The driving “The Man Who Shook the World” rockets off Chuck Mead’s rockin’ and rollin’ new album, Close to Home. Rick Steff’s piano rolls and sways, Jerry Lee Lewis-like, under the propulsive guitars of Mead, John Paul Keith, and producer Matt Ross-Spang. The song’s a straight-out rocker that comes a little over halfway through the album, and by the time we get there on the journey that takes us closer to Mead’s psychic and musical home, he’s run us through a gauntlet of raucous rockers, waltzing honky-tonkers, and slow-burning country ballads. Mead joined forces with Ross-Spang at Sam Phillips Recording Studios in Memphis to produce a no-holds-barred, joyous album that’s fun to dance to and to listen to.
Chuck Berry-like rhythms — think “Roll Over, Beethoven” — and Jerry Lee-like piano rolls drive the hilarious “Daddy Worked the Pole,” a cunning play on the occupation of working the pole in the title. The opening lines signal that the song’s headed one direction, but midway through the tables are turned so that “mama worked the pole / so daddy doesn’t have to.”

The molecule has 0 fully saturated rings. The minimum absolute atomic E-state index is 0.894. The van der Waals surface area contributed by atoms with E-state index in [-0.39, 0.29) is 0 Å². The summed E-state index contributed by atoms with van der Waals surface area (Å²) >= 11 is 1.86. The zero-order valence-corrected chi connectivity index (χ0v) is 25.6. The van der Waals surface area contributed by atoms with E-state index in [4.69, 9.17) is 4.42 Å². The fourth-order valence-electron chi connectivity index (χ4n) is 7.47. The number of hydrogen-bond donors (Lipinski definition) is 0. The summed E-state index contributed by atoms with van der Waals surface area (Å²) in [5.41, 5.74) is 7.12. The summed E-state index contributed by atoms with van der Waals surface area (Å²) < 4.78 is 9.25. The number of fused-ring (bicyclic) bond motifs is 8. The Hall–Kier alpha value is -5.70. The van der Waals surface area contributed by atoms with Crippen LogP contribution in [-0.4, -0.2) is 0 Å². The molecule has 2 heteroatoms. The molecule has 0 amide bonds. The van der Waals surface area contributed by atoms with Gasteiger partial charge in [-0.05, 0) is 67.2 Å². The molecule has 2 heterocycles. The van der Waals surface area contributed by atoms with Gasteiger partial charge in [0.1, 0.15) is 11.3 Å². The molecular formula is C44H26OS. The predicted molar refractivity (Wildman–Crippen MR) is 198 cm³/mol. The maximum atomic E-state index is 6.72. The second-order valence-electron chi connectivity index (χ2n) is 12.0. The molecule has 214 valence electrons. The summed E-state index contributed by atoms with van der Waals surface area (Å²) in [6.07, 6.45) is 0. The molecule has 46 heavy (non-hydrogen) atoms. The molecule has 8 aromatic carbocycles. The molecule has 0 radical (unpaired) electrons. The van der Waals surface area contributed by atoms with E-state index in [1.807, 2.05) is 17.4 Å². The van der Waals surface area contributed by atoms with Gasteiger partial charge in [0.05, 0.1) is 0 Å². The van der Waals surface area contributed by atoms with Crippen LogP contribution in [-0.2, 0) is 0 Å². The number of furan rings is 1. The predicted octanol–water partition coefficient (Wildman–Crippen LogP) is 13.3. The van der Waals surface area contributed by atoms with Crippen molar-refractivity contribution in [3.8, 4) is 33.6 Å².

“Big Bear in the Sky” opens with a throbbing Dick Dale-like guitar riff that floats underneath the song, propelling its chugging Johnny Horton-style history ballad. The song’s based on an indigenous Mi’kmaq folk legend about the Ursa Major constellation, the Big Bear in the sky.
Carco Clave’s steel guitar provides the sonic bed for “I’m Not the Man for the Job,” a reggae rocker that weaves the sounds of the Caribbean with the strains of Tejano. “Billy Doesn’t Know He’s Bad” is an updated version of the Bobby Fuller Four’s “I Fought the Law” that turns the earlier song on its head. The earnest background vocals create a kind of angelic chorus that at once bemoans Billy’s bad behavior and reveals the irony of Billy’s lack of self-awareness and society’s acceptance of such behavior. The spiraling steel guitar licks on “There’s Love Where I Come From” drive the Mike Nesmith-like country rocker.
Close to Home is pure joy, and Mead’s boisterous and high-spirited romp through the musical fields plowed by Lewis, Berry, and Cash, among others, carries us exuberantly along with him.